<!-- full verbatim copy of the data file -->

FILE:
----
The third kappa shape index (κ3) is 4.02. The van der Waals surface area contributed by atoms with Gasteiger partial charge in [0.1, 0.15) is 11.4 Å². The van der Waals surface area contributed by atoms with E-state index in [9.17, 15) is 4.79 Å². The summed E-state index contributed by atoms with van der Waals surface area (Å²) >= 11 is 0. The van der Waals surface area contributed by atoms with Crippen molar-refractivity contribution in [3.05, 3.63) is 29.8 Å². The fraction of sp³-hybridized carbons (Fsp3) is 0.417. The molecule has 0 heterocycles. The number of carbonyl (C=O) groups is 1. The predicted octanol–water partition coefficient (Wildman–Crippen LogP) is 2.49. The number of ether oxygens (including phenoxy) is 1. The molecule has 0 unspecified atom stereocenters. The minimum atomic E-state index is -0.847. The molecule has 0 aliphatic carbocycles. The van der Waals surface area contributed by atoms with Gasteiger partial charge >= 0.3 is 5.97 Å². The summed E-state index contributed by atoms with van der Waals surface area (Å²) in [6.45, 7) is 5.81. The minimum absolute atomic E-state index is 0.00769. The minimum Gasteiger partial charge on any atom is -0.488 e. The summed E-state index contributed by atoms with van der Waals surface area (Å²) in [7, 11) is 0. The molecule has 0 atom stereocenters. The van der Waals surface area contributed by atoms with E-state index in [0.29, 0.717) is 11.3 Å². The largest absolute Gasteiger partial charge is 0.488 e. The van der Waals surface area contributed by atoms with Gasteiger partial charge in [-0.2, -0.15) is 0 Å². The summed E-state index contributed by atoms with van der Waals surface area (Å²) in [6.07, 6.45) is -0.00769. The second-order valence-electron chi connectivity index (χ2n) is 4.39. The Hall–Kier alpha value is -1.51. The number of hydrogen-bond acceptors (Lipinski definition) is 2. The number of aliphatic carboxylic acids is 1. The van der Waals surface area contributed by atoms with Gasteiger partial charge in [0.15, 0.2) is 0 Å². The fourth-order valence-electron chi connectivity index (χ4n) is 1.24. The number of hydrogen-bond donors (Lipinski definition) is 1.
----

The third kappa shape index (κ3) is 4.02. The van der Waals surface area contributed by atoms with Gasteiger partial charge in [0.1, 0.15) is 11.4 Å². The van der Waals surface area contributed by atoms with E-state index in [9.17, 15) is 4.79 Å². The summed E-state index contributed by atoms with van der Waals surface area (Å²) >= 11 is 0. The van der Waals surface area contributed by atoms with Crippen molar-refractivity contribution in [3.05, 3.63) is 29.8 Å². The fraction of sp³-hybridized carbons (Fsp3) is 0.417. The molecule has 0 heterocycles. The number of carbonyl (C=O) groups is 1. The predicted octanol–water partition coefficient (Wildman–Crippen LogP) is 2.49. The number of ether oxygens (including phenoxy) is 1. The molecule has 0 unspecified atom stereocenters. The minimum atomic E-state index is -0.847. The molecule has 0 aliphatic carbocycles. The van der Waals surface area contributed by atoms with Gasteiger partial charge >= 0.3 is 5.97 Å². The summed E-state index contributed by atoms with van der Waals surface area (Å²) in [6.45, 7) is 5.81. The minimum absolute atomic E-state index is 0.00769. The minimum Gasteiger partial charge on any atom is -0.488 e. The summed E-state index contributed by atoms with van der Waals surface area (Å²) in [7, 11) is 0. The molecule has 0 atom stereocenters. The van der Waals surface area contributed by atoms with E-state index in [0.29, 0.717) is 11.3 Å². The largest absolute Gasteiger partial charge is 0.488 e. The van der Waals surface area contributed by atoms with Gasteiger partial charge in [-0.2, -0.15) is 0 Å². The summed E-state index contributed by atoms with van der Waals surface area (Å²) in [6.07, 6.45) is -0.00769. The second-order valence-electron chi connectivity index (χ2n) is 4.39. The Hall–Kier alpha value is -1.51. The number of hydrogen-bond acceptors (Lipinski definition) is 2. The number of aliphatic carboxylic acids is 1. The van der Waals surface area contributed by atoms with Gasteiger partial charge in [0.15, 0.2) is 0 Å². The fourth-order valence-electron chi connectivity index (χ4n) is 1.24. The number of hydrogen-bond donors (Lipinski definition) is 1.